We hear about “disruptive” technology all the time, but what does it really mean? Too often the label is misapplied to technologies that simply improve efficiency while preserving an old model. For a technology to be truly disruptive it needs to bring about a fundamental change in how we do things. When it comes to educational technology, many existing tools allow traditional teachers to continue delivering lectures and assessing with short-answer tests. Technology that makes this process more efficient is not disrupting pedagogy, it’s perpetuating it.
Over the last few years the “flipped classroom” has been described as disruptive to traditional approaches. We frequently hear it described as “lecture at home, homework in class” or some variation on that theme. The problem is that neither lecture nor homework seem especially disruptive. Lecture and homework are still lecture and homework regardless of the order or location in which they are given.
Sometimes we see new technologies through an old lens. When the automobile became popular it was described as a “horseless carriage” because the disruption to the old model was still a few decades in the future. The future was there, it just wasn’t evenly distributed yet. Automobiles were disruptive because they allowed people to move out of cities and into the suburbs. Close-knit city communities didn’t realize that the suburbs were about to disrupt their way of life. They may have anticipated disruption to the horses, but not to our way of life. Many proponents of the current flipped class model are still teaching with horseless carriages. The real disruption of asynchronous, web-based technology is not evenly distributed yet either.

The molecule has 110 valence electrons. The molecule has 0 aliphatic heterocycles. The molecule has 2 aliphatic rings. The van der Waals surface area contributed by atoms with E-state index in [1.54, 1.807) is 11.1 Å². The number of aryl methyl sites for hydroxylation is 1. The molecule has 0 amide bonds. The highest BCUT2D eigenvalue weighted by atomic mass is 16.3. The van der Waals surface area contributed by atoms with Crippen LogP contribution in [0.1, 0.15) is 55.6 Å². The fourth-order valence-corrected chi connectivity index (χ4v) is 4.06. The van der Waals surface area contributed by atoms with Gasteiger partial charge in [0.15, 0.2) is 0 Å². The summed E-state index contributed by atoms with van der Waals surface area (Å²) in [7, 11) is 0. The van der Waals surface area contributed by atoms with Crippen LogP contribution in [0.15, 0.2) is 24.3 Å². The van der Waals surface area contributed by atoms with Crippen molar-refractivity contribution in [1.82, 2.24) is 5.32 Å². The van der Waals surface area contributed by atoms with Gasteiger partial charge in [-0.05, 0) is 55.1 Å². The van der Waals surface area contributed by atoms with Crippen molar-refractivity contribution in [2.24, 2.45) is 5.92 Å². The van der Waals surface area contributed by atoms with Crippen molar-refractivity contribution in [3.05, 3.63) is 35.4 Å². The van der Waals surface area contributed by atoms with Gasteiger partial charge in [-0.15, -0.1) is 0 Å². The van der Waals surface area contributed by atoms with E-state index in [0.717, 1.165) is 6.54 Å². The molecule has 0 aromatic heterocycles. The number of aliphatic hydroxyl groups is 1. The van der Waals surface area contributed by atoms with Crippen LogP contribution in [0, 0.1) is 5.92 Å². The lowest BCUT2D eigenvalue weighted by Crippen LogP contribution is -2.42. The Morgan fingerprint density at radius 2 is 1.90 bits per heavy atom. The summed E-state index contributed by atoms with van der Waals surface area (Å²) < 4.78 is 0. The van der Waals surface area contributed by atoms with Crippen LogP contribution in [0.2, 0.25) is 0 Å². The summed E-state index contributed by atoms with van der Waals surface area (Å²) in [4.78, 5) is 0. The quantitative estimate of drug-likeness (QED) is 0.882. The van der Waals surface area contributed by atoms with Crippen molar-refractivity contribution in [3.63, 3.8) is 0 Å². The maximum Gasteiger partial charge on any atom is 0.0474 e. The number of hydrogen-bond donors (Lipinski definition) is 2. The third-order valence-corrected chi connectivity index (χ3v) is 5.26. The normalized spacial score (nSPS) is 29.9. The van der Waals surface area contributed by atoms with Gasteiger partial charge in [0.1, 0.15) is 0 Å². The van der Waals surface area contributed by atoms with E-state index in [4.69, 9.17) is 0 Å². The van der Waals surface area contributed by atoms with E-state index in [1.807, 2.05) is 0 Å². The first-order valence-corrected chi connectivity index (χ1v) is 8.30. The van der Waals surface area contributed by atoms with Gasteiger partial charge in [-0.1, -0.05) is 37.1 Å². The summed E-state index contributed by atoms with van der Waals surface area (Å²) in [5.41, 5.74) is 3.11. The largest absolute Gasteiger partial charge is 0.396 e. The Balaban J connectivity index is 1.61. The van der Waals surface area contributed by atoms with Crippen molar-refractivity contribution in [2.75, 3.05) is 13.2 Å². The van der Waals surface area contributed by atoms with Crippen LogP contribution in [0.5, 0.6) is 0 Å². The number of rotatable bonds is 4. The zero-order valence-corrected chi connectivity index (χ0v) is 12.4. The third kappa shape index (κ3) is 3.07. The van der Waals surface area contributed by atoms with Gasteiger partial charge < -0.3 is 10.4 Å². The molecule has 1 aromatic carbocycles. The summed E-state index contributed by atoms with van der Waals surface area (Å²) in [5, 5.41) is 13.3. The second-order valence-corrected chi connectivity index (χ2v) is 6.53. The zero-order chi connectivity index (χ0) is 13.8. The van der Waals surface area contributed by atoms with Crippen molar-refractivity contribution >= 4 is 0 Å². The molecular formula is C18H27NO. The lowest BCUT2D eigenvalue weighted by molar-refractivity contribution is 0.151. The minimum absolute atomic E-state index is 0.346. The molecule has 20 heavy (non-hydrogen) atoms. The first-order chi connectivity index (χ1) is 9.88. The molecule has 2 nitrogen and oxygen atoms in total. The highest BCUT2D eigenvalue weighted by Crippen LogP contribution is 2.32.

While true expertise in any given subject is still scarce, information about that subject is not. So why do we still create flipped classrooms with an information-scarcity mindset? We no longer need to give lectures that will be passively consumed either in the classroom or in the home. Students can find answers to anything if they are presented with the right questions and given quality feedback.
The flip is not about re-sequencing content delivery, it is about switching who asks the questions and who gives the answers. It’s about moving from a broadcast model to a conversation model. At VoiceThread, we value conversations over presentations so let us know what you think in the comments below.